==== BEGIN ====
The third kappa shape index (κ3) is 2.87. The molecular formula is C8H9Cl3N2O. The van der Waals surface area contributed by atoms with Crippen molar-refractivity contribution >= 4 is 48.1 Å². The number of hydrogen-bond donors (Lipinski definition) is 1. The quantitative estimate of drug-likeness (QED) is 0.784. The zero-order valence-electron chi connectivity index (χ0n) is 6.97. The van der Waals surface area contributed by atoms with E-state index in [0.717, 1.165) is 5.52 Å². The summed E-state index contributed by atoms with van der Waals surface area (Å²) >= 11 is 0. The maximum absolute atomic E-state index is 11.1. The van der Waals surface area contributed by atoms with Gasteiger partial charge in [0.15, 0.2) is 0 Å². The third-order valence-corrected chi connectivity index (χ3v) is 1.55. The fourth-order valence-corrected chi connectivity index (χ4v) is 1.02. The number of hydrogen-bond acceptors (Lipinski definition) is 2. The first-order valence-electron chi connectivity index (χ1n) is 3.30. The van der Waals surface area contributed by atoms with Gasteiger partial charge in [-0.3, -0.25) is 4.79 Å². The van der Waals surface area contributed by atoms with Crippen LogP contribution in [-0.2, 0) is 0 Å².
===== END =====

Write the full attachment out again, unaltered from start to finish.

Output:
The third kappa shape index (κ3) is 2.87. The molecular formula is C8H9Cl3N2O. The van der Waals surface area contributed by atoms with Crippen molar-refractivity contribution >= 4 is 48.1 Å². The number of hydrogen-bond donors (Lipinski definition) is 1. The quantitative estimate of drug-likeness (QED) is 0.784. The zero-order valence-electron chi connectivity index (χ0n) is 6.97. The van der Waals surface area contributed by atoms with E-state index in [0.717, 1.165) is 5.52 Å². The summed E-state index contributed by atoms with van der Waals surface area (Å²) >= 11 is 0. The maximum absolute atomic E-state index is 11.1. The van der Waals surface area contributed by atoms with Gasteiger partial charge in [0.15, 0.2) is 0 Å². The third-order valence-corrected chi connectivity index (χ3v) is 1.55. The fourth-order valence-corrected chi connectivity index (χ4v) is 1.02. The number of hydrogen-bond acceptors (Lipinski definition) is 2. The first-order valence-electron chi connectivity index (χ1n) is 3.30. The van der Waals surface area contributed by atoms with Gasteiger partial charge in [-0.3, -0.25) is 4.79 Å². The van der Waals surface area contributed by atoms with Crippen LogP contribution in [-0.2, 0) is 0 Å².